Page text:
This month has been somewhat on the quite side horse wise, between rain which has cancelled the first competitions of the season and clinics and me travelling away for work and a conference. However there have been some exciting developments.



Mid way through the month we had a clinic with the wonderful Dani Keogh. This clinic happened to be running on the Sunday and Monday following a crazy week at work which meant that quite unusually for me, I had only managed to squeeze in one ride in the whole week. I was a little unsure as to just how well Nonie would go, as typically after a few days off she likes to try and trick me into holding her together. I was totally thrilled that we were able to continue to progress the work in the medium trot, half pass, counter canter and flying changes. Nonie’s strength has really grown over the last few months and it was evident in the work we produced under Dani’s expert guideance.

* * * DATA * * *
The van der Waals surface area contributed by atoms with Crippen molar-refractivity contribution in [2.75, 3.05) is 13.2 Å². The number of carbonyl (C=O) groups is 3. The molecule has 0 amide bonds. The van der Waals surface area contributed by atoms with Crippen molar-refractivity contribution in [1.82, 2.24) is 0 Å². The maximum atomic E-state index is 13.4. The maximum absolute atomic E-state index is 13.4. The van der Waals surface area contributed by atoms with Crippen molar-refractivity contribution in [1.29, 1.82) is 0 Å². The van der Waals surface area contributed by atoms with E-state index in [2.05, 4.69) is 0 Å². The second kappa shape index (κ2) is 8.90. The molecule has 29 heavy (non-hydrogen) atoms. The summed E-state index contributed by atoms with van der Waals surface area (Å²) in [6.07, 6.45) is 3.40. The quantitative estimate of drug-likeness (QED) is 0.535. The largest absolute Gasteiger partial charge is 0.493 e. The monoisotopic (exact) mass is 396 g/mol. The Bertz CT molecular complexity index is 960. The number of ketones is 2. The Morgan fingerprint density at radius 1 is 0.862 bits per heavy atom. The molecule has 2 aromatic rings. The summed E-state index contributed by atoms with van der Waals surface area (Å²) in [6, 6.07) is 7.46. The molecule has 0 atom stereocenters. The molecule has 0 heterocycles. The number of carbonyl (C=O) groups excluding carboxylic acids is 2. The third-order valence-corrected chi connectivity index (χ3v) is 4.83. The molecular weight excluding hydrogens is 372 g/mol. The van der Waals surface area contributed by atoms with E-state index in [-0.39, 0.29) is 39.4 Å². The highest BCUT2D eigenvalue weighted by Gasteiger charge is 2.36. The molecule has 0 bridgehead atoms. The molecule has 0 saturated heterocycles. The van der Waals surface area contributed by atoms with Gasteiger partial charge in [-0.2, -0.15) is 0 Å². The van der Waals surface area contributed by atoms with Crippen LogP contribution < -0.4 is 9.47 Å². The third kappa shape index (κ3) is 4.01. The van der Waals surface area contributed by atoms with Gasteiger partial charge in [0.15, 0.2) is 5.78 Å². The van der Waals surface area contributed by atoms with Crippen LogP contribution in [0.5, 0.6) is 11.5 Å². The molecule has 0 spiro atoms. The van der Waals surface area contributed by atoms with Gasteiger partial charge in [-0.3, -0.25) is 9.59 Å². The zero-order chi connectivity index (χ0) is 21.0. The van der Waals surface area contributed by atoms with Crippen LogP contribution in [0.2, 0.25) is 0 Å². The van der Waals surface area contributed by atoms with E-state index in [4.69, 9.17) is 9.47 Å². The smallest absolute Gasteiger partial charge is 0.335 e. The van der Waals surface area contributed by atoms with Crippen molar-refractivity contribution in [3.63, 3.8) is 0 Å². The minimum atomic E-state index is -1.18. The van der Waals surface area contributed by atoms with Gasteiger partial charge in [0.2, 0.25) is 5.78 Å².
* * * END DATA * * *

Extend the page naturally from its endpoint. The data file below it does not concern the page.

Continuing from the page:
Monday morning’s lesson was scheduled for 5am, in order to allow me to get to work on time after wards. Those who know me will attest to the fact that I am not a morning persons, but I managed to drag myself out of bed at 4am and headed off into the chilly darkness. I went out clad in my Emerald super stick breeches and a nice warm vest and began saddling up under the light on the moon. I’m no stranger to finishing in the dark, but it is quite a different experience at the other end of the day. We were rewarded for our early start when we began to work on the canter pirouettes! We only managed a one or two strides in the pirouette, but it was a seriously incredible feeling.



Two key theme’s emerged for me from these lessons, the first was straightness I’m learning now more than ever that it is the basis of everything in dressage. The second was the importance of pushing beyond your comfort zone.